Let’s get real

Thanks to Turner Classic Movies, I finally saw the directorial debut, from 1979, of one of my favorite writers/actors/comedians, Albert Brooks. The movie, appropriately titled Real Life (3 ½ stars on 0-5 scale), is a groundbreaking mockumentary that predates the Christopher Guest films, Woody Allen’s Zelig (1983) and The Truman Show (1998). The latter, arguably the best mockumentary of all time, owes much to Real Life‘s reality-TV subject.

Though the film has its flaws and was met with mixed reviews when it premiered, its premise is truly original — or is it? Yes, it precedes most of the well-known pseudo-documentaries, but it’s by no means the first, as this Wikipedia discussion reveals. Film scholars often credit that achievement to Luis Buñuel’s 1933 fake social travelogue Las Hurdes: Tierra Sin Pan, or Land Without Bread (2 stars), from 1933. A surreal, disturbing experiment in trickery, the short film, which you can watch below, broke new ground cinematically but is morally and socially deplorable, damaging the public’s trust in journalism, mocking human suffering, and torturing and killing animals. Watch at your own risk.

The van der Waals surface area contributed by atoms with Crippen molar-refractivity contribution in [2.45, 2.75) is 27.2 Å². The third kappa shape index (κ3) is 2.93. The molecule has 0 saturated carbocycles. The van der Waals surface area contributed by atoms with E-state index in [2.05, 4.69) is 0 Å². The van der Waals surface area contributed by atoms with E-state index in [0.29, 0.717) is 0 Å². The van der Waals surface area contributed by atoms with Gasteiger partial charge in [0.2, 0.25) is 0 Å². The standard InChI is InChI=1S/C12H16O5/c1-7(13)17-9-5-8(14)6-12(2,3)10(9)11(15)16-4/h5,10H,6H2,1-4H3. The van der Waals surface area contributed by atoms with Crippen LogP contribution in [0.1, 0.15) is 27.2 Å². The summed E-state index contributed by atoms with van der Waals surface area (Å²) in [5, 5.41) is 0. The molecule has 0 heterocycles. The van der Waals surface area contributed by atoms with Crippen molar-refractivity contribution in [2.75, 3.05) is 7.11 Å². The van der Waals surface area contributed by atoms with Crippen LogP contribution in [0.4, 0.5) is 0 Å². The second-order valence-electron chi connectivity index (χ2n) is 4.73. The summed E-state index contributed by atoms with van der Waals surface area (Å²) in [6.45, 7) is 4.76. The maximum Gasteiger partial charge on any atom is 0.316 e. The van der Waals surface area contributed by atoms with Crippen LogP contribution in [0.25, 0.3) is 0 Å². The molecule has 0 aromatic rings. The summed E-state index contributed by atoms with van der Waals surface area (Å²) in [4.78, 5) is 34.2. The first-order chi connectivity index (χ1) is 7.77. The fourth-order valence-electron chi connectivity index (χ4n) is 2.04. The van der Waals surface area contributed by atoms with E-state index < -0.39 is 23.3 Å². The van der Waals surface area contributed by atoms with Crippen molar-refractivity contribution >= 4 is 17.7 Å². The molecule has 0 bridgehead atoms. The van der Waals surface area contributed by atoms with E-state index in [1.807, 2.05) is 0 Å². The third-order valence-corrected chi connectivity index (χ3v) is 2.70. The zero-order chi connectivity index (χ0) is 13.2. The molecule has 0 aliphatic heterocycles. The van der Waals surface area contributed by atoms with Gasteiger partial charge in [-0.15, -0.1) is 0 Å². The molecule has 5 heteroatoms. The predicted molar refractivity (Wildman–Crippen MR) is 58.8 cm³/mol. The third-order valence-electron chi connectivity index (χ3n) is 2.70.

Leave A Comment